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In the 10-plus years since Ratt's last album, Infestation, was released, the band has undergone numerous lineup changes and sparred in court over which member(s) own the legal rights to the band name. A new album was expected to be released sometime soon, though singer Stephen Pearcy has now suggested that will not happen unless the surviving classic lineup gets back together to write and record it.

The singer spoke with Sirius XM's Eddie Trunk on the 'Trunk Nation' program and offered a glimpse into that latest ongoings within Ratt, having stated (transcription via Blabbermouth), "I wouldn't want to put a Ratt record out there without the original guys. I mean, it just wouldn't make sense. We've tried it."

This stands in contrast of an October update from Pearcy, who had stressed that new Ratt music was indeed on the way and that he had been writing with guitarist Jordan Ziff, who joined the group in 2018 after longtime axeman Warren DeMartini stepped down.

Pearcy acknowledged that Ratt's direction had changed once guitarist Robbin Crosby left in 1991 (he later died in 2002). "He was my right-hand man creating this monster," said the frontman, "And I knew it — I knew once he was out, we would be going through motions. It's all cool, and it's great, but how many replacements can you have in a band and still consider it legit? So if we're going to have something on plastic, so to speak, forever, I'd rather have the original band do a record and just not do a Ratt record until that day comes — if it ever happens."

Despite DeMartini no longer being an active member of Ratt, Pearcy confirmed the two still talk and did so very recently as they had "some business" to discuss, as well as some ground to cover regarding "some of the stuff we wrote," in reference to new material.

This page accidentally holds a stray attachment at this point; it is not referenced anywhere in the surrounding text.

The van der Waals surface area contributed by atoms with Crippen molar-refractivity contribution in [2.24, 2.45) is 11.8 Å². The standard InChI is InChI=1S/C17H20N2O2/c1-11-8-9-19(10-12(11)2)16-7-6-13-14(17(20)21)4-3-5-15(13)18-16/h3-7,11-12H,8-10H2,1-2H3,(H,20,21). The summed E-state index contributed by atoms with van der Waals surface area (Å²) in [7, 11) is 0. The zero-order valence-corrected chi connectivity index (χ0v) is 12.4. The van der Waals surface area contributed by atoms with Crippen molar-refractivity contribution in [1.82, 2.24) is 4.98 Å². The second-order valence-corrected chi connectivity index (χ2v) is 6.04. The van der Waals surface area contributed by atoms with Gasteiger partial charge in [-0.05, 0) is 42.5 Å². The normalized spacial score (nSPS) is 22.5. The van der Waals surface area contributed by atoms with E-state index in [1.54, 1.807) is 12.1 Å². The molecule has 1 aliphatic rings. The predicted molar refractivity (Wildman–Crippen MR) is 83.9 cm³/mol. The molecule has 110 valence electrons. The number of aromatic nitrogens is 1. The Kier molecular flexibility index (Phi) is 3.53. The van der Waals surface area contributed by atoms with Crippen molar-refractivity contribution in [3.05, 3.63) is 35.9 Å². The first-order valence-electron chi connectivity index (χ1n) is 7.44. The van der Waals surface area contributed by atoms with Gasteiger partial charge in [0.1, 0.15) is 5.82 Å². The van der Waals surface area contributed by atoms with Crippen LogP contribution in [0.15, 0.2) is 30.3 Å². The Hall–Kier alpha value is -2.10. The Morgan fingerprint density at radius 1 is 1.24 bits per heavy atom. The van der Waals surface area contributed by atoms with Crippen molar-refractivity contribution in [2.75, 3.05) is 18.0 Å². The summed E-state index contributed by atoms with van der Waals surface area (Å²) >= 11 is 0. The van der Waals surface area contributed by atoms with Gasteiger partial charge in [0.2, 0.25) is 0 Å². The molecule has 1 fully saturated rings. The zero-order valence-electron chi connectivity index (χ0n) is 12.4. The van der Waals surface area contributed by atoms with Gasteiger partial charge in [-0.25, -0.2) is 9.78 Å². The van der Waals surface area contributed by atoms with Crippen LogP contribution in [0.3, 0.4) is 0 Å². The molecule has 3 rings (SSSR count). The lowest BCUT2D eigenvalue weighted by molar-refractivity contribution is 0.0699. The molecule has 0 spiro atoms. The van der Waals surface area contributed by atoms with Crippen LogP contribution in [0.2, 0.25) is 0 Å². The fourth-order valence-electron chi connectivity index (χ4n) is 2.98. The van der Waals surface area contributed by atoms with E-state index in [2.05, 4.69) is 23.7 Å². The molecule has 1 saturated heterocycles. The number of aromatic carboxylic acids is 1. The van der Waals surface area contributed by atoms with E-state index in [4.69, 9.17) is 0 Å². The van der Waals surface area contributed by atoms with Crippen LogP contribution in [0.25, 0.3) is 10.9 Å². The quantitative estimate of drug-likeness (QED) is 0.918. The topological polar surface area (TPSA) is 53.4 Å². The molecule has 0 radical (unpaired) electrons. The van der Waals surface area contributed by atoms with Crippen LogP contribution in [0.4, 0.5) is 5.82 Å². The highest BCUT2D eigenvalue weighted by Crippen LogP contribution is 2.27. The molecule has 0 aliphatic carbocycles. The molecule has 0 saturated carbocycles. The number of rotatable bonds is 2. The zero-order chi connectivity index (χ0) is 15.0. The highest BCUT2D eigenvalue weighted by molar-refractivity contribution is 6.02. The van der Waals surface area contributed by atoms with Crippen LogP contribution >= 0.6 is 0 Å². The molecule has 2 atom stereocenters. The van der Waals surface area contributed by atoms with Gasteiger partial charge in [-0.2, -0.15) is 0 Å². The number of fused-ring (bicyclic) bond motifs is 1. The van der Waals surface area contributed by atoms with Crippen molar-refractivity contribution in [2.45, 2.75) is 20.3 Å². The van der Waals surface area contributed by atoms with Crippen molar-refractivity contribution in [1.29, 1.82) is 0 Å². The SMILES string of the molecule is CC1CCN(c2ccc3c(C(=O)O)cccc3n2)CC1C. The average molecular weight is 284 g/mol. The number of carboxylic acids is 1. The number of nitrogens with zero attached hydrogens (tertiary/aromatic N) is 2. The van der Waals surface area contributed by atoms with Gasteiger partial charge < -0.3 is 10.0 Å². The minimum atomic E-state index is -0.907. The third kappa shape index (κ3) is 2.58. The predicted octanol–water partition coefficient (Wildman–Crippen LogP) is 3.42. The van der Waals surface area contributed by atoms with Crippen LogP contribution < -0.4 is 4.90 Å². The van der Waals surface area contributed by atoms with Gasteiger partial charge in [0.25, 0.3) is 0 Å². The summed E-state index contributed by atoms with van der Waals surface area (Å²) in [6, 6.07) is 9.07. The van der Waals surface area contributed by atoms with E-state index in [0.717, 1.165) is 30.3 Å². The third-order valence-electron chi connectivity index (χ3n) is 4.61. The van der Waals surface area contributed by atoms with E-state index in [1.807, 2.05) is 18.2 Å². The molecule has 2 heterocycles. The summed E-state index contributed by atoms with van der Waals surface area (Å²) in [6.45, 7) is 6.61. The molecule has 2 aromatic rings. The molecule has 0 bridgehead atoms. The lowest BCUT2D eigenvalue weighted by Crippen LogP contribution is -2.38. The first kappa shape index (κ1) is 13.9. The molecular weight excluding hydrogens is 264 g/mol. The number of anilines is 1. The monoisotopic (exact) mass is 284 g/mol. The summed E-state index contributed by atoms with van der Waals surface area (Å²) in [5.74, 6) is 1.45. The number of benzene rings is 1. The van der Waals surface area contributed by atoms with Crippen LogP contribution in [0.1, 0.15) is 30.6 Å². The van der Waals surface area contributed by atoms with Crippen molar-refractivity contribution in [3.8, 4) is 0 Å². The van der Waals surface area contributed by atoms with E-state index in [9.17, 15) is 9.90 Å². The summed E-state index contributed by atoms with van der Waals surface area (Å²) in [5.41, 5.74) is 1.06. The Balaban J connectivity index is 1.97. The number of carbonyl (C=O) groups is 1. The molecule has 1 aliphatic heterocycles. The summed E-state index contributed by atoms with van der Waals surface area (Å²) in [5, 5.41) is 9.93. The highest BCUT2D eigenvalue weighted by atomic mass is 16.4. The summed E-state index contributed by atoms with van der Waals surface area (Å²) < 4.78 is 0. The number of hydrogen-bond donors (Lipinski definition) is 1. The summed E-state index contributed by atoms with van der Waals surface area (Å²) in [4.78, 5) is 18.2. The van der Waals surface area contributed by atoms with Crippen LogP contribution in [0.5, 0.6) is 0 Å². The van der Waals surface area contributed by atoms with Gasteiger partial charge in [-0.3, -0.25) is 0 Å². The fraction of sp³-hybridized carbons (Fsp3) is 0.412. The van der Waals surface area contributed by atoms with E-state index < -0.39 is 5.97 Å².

"Warren and I actually had a song in the can, written, that we can actually play and release. And there was another one we were starting to work on that was amazing. So you get me and Warren in a room, and we'll start writing immediately," offered Pearcy.

He also informed Trunk that he and former drummer Bobby Blotzer (who toured under his own version of Ratt while battling the other members in court over the name) still communicate as well and that their relationship is a "love-hate, brother kind of a gig"

"We keep in touch and talk about positive things," said Pearcy of Blotzer. "He still has interest, so there are some things to talk about. And Warren is the same."

"Look, life goes on," he explained. "Life's short. Hate's not a good thing. There's communication. But I can't say anything."

Returning to the idea of a new album, Pearcy reiterated it is something he wants to do with the classic Ratt members. "I really wouldn't wanna have guys that weren't really in the band on the record and I think that was Warren's sentiment a long time ago — without having me on a record — so I'm just giving back the courtesy consideration," he elaborated.

For now, the plan appears to be to connect with DeMartini some more and finish up one song to be released.

"If we ever do a record, let it be the real guys, and call it a day. If that's the last thing we do, well, let's do it. If not, hey, we've got the records. That's all I can say," he explained before suggesting Ratt are "not the most dysfunctional band on the planet."

"The smart [bands] make an effort to take care of business," asserted the frontman. "Motley [Crue] — I don't know if they even talk to each other, but they're getting the business done. And that's where I'm at. What are you — punishing somebody? You're getting back at somebody? You're holding a grudge, vendetta… It's all bullshit. We're all gonna die anyway. Go figure it out."

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